II. Initial Screening per 28 U.S.C. § 1915(e)(2)(B) and § 1915A(b)

A. Standard of Review

The PLRA also obligates the Court to review complaints filed by all persons proceeding IFP and by those, like Plaintiff, who are "incarcerated or detained in any facility [and] accused of, sentenced for, or adjudicated delinquent for, violations of criminal law or the terms or conditions of parole, probation, pretrial release, or diversionary program," "as soon as practicable after docketing." See 28 U.S.C. § 1915(e)(2) and § 1915A(b). Under these provisions, the Court must sua sponte dismiss any IFP or prisoner complaint, or any portion thereof, which is frivolous, malicious, fails to state a claim, or which seeks damages from defendants who are immune. See 28 U.S.C. § 1915(e)(2)(B) and § 1915A; Calhoun v. Stahl, 254 F.3d 845, 845 (9th Cir. 2001) ("[T]he provisions of 28 U.S.C. § 1915(e)(2)(B) are not limited to prisoners."); Lopez v. Smith, 203 F.3d 1122, 1126-27 (9th Cir. 2000) (en banc) (noting that 28 U.S.C. § 1915(e) "not only permits but requires" the court to sua sponte dismiss an in forma pauperis complaint that fails to state a claim); Resnick v. Hayes, 213 F.3d 443, 446 (9th Cir. 2000) (§ 1915A).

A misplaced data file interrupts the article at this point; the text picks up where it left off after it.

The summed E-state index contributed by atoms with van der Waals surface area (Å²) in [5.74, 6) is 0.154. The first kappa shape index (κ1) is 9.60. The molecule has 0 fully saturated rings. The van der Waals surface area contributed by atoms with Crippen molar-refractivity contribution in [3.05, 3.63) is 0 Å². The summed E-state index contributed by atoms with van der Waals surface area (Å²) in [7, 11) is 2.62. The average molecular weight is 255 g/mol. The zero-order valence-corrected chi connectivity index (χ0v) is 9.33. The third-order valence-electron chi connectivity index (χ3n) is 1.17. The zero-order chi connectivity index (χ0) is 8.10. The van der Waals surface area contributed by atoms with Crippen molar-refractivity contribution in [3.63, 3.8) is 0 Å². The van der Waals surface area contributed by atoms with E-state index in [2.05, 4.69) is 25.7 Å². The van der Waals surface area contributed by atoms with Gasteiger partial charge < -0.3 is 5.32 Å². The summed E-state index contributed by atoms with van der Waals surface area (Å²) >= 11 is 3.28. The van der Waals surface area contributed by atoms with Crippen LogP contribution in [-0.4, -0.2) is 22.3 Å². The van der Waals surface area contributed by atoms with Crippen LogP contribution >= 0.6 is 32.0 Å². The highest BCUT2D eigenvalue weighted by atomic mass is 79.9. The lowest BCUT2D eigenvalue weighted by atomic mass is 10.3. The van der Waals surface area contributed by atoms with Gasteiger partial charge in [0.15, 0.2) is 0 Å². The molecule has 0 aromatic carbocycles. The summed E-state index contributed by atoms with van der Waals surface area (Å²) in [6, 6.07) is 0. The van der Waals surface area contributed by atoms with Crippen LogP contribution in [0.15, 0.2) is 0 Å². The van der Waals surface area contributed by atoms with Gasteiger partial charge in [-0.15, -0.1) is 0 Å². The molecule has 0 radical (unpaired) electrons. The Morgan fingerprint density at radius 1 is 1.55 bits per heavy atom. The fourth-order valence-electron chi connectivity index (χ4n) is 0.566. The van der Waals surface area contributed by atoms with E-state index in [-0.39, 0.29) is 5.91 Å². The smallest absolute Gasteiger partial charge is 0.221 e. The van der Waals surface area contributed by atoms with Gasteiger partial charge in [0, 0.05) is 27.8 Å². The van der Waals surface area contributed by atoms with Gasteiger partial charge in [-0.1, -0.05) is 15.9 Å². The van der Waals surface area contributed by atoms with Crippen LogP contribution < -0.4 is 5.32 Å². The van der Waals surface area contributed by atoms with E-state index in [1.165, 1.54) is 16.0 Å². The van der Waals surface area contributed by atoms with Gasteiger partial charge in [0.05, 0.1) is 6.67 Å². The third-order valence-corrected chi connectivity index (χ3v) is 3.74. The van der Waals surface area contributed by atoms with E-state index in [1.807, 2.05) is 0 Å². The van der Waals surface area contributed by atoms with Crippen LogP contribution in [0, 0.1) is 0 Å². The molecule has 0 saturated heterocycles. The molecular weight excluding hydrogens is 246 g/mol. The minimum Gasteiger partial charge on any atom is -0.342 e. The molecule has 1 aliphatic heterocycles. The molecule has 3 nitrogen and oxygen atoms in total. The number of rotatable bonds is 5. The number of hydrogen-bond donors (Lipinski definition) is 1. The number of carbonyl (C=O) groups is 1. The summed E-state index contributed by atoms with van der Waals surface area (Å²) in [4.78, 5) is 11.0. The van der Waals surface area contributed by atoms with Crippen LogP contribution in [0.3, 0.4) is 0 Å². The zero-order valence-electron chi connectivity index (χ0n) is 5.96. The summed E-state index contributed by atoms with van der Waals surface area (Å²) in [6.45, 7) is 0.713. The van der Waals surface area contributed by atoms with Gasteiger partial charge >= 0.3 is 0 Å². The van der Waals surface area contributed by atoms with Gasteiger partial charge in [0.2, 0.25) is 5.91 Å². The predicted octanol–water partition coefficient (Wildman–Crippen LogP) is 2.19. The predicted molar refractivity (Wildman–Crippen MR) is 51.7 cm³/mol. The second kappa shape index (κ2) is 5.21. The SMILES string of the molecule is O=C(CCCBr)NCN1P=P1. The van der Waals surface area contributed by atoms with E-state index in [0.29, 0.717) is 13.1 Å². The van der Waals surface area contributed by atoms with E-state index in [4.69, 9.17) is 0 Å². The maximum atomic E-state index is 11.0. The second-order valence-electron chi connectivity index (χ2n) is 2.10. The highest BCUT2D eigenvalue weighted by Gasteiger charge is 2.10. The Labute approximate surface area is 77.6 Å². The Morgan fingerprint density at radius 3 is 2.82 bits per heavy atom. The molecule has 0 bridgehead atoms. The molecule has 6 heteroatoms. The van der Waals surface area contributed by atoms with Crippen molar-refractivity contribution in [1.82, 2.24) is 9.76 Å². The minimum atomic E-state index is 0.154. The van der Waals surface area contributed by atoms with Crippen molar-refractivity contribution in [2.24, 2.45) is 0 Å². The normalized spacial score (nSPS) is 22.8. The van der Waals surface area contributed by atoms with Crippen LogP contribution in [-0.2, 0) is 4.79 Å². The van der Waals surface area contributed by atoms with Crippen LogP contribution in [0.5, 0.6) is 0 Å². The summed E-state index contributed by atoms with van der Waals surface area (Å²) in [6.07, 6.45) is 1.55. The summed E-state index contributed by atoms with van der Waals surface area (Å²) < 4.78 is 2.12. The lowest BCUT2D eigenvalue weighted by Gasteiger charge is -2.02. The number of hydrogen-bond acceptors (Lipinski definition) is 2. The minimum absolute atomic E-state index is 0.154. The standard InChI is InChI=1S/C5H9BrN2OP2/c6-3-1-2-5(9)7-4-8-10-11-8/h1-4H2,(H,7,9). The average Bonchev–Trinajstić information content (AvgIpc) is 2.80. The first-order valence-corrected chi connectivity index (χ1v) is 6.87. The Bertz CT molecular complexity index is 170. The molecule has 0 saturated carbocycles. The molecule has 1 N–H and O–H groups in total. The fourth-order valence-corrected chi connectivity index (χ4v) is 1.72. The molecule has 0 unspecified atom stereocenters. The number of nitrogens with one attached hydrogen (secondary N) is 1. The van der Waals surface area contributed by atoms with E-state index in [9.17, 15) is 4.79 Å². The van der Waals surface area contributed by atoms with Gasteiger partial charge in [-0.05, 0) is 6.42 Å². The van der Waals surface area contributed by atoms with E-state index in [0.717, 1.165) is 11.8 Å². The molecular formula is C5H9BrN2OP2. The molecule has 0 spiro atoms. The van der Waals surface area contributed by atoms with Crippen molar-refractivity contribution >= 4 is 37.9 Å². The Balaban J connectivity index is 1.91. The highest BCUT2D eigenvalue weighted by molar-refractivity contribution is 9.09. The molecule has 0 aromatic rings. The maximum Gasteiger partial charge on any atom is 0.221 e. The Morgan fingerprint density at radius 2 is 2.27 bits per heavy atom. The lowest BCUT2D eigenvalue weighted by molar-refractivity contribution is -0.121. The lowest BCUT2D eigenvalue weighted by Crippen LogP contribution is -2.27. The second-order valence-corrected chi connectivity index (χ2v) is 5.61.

Before amendment by the PLRA, the former 28 U.S.C. § 1915(d) permitted sua sponte dismissal of only frivolous and malicious claims. Lopez, 203 F.3d at 1126, 1130. An action is frivolous if it lacks an arguable basis in either law or fact. Neitzke v. Williams, 490 U.S. 319, 324 (1989). However, 28 U.S.C. § 1915(e)(2) and § 1915A now mandate that the court reviewing an IFP or prisoner's suit make and rule on its own motion to dismiss before effecting service of the Complaint by the U.S. Marshal pursuant to FED.R.CIV.P. 4(c)(2). See Calhoun, 254 F.3d at 845; Lopez, 203 F.3d at 1127; see also McGore v. Wrigglesworth, 114 F.3d 601, 604-05 (6th Cir. 1997) (stating that sua sponte screening pursuant to § 1915 should occur "before service of process is made on the opposing parties"); Barren v. Harrington, 152 F.3d 1193, 1194 (9th Cir. 1998) (discussing 28 U.S.C. § 1915A).